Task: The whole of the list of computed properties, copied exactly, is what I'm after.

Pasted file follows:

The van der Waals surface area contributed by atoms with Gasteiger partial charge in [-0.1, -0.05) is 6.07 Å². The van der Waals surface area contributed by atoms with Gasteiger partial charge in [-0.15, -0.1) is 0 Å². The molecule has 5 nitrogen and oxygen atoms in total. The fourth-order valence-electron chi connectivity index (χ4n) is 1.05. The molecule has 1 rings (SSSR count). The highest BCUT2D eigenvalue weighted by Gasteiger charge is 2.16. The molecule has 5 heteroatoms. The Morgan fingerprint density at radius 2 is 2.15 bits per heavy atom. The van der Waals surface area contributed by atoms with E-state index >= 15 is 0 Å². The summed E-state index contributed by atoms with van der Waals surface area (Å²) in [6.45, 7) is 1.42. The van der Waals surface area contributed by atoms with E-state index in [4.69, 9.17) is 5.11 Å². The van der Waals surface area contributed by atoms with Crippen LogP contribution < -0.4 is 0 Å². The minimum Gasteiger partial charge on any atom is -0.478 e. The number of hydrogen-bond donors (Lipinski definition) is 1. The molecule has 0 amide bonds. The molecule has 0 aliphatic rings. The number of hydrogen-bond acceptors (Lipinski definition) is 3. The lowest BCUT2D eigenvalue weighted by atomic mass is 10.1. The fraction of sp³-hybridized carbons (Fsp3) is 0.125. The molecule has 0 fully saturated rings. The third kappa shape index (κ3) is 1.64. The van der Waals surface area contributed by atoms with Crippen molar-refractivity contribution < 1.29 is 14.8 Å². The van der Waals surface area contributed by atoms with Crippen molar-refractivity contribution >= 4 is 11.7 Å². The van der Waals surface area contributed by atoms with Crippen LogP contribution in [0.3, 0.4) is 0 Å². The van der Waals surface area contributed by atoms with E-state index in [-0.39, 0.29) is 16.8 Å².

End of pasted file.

The van der Waals surface area contributed by atoms with Gasteiger partial charge in [-0.1, -0.05) is 6.07 Å². The van der Waals surface area contributed by atoms with Gasteiger partial charge in [-0.15, -0.1) is 0 Å². The molecule has 5 nitrogen and oxygen atoms in total. The fourth-order valence-electron chi connectivity index (χ4n) is 1.05. The molecule has 1 rings (SSSR count). The highest BCUT2D eigenvalue weighted by Gasteiger charge is 2.16. The molecule has 5 heteroatoms. The Morgan fingerprint density at radius 2 is 2.15 bits per heavy atom. The van der Waals surface area contributed by atoms with E-state index >= 15 is 0 Å². The summed E-state index contributed by atoms with van der Waals surface area (Å²) in [6.45, 7) is 1.42. The van der Waals surface area contributed by atoms with E-state index in [4.69, 9.17) is 5.11 Å². The van der Waals surface area contributed by atoms with Crippen LogP contribution < -0.4 is 0 Å². The minimum Gasteiger partial charge on any atom is -0.478 e. The number of hydrogen-bond donors (Lipinski definition) is 1. The molecule has 0 amide bonds. The molecule has 0 aliphatic rings. The number of hydrogen-bond acceptors (Lipinski definition) is 3. The lowest BCUT2D eigenvalue weighted by atomic mass is 10.1. The fraction of sp³-hybridized carbons (Fsp3) is 0.125. The molecule has 0 fully saturated rings. The third kappa shape index (κ3) is 1.64. The van der Waals surface area contributed by atoms with Crippen molar-refractivity contribution < 1.29 is 14.8 Å². The van der Waals surface area contributed by atoms with Crippen molar-refractivity contribution >= 4 is 11.7 Å². The van der Waals surface area contributed by atoms with Crippen LogP contribution in [0.3, 0.4) is 0 Å². The van der Waals surface area contributed by atoms with E-state index in [-0.39, 0.29) is 16.8 Å².